Once again this year, the Hong Kong Federation of Students has announced it will not participate in the June 4 candlelight vigil in Victoria Park, the annual event organized by the Hong Kong Alliance in Support of Patriotic Democratic Movements in China to commemorate the Tiananmen Square Massacre, in which hundreds, perhaps thousands, of unarmed protesters were brutally murdered by the Chinese military in 1989.

A deepening pro-localization sentiment combined with rising Beijing-skepticism among Hong Kong’s youth appear to be the main reasons behind the federation’s decision to not involve itself in the vigil, which every year has attracted tens of thousands of residents in Hong Kong. For the young people who fall in that category and who do not see a common future with China, the human rights situation in China proper may be worrying, but ultimately it is not their problem, and certainly not their responsibility to fix. For some of them, the June 4 commemorations are “meaningless.”

A similar phenomenon has long existed in Taiwan, where the consolidation of a distinct Taiwanese consciousness has contributed to an erosion of support for the cause of human rights in China. Linguistic and cultural affinities not withstanding, for most people in Taiwan, China is a foreign country, and while Beijing’s track record on human rights may be deplorable (and in some respects it is getting worse), it is none of their business. The dwindling numbers of participants at the annual June 4 vigil at Liberty Square in Taipei, with a few hundred people gathering in recent years, may well be the result of such developments in Taiwanese identity.

There is much work to be done to improve the societies in Taiwan and Hong Kong, they will argue, and energies should be focused on such efforts rather than on China, where the challenge is, furthermore, greater by orders of magnitude thanks to the strict controls imposed by the Chinese Communist Party (CCP).

While there is certain logic to this view, it is also a somewhat myopic one. The fact is, authoritarian China ignores borders, especially when territories on its immediate periphery, and which it claims as its own, are concerned. The situation has only gotten worse, with the CCP in recent years becoming both more assertive and paranoid, a dangerous mix that has resulted in a crackdown on all forms of political dissent and expression.

That assault, enshrined in a new National Security Law enacted last year, has also expanded outwards and now includes Macau, Hong Kong and Taiwan, three “territories” that Beijing regards as subjugated equals. The ramifications for activism, freedom of expression and liberty are many, what with the recent cases of kidnapping in Hong Kong, the neutralization of the media there, and indications that journalists based in Taiwan are now also being intimidated by CCP-linked entities.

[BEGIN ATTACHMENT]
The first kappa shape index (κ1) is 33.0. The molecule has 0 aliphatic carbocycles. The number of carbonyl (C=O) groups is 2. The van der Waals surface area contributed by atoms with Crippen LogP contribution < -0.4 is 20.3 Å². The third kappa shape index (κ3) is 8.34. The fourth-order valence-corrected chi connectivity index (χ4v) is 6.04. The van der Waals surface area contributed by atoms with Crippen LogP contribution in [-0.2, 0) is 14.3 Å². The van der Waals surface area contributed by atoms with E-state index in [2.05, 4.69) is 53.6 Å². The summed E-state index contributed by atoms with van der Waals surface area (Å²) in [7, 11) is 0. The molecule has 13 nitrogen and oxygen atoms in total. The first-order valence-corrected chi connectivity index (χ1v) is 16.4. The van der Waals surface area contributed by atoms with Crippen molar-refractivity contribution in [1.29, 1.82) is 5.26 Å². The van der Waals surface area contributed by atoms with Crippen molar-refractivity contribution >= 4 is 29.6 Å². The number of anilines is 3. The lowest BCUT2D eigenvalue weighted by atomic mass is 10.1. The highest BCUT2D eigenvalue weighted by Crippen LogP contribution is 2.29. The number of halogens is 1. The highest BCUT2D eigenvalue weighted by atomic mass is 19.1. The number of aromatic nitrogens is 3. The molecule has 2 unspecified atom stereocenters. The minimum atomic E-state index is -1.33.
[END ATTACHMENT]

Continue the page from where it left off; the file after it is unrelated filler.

Needless to say, Beijing has not limited its efforts to silence its critics in its immediate backyard. It has embarked on a global campaign of acquisitions, partnerships, propaganda, political warfare and—when that fails—outright intimidation to achieve its objectives. Foreign Minister Wang Yi’s (王毅) fit of anger in Ottawa earlier this week, when he berated a journalist for daring to raise a question about human rights in China, is also indicative of the contempt Beijing has for such matters.

Given the extent of its ambitions, we cannot assume that we can simply erect walls around us and that Beijing will leave us alone. Thus, while the people of Taiwan and Hong Kong may be justified in their belief that they have nothing to do with China and desire to be left alone, the reality is that the stronger party begs to differ and will do everything in its power to win the game. And it has the means to climb over whatever fences we erect.

If only for selfish reasons, we must therefore take the fight to the CCP, and that means joining hands with those in China who wage daily battles to defend human rights there. We cannot afford to abandon them, and they in turn cannot afford to be abandoned.

As Wang Dan (王丹), one of the Tiananmen leaders who now lives in Taiwan, argued in an editorial earlier this week, “Freedom doesn’t just mean freedom for oneself. One-party rule in China is the true enemy, and it’s not just the enemy of Hong Kong people, but of the whole of civilized society.”

Though it flowered from very local roots, Taiwan’s Sunflower Movement understands this and has participated in June 4-related events—in Taiwan, and when they are not barred entry, in Hong Kong as well. That same movement also acknowledged early on the need to cultivate ties with like-minded Chinese nationals, some of whom it invited as “observers” during the occupation of the Legislative Yuan in March and April 2014. (Unfortunately some narrow-minded officials at the same legislature recently refused to allow a Chinese student, currently enrolled at a Canadian university, to enter the building as part of a delegation, thus denying her a chance to observe institutionalized democracy at work.) We can only hope that pro-localization groups in Hong Kong will soon arrive at similar conclusions and join hands with human rights defenders across the border, and elsewhere.

China’s assault on freedom knows no borders; our battle to defend those freedoms should be waged in kind.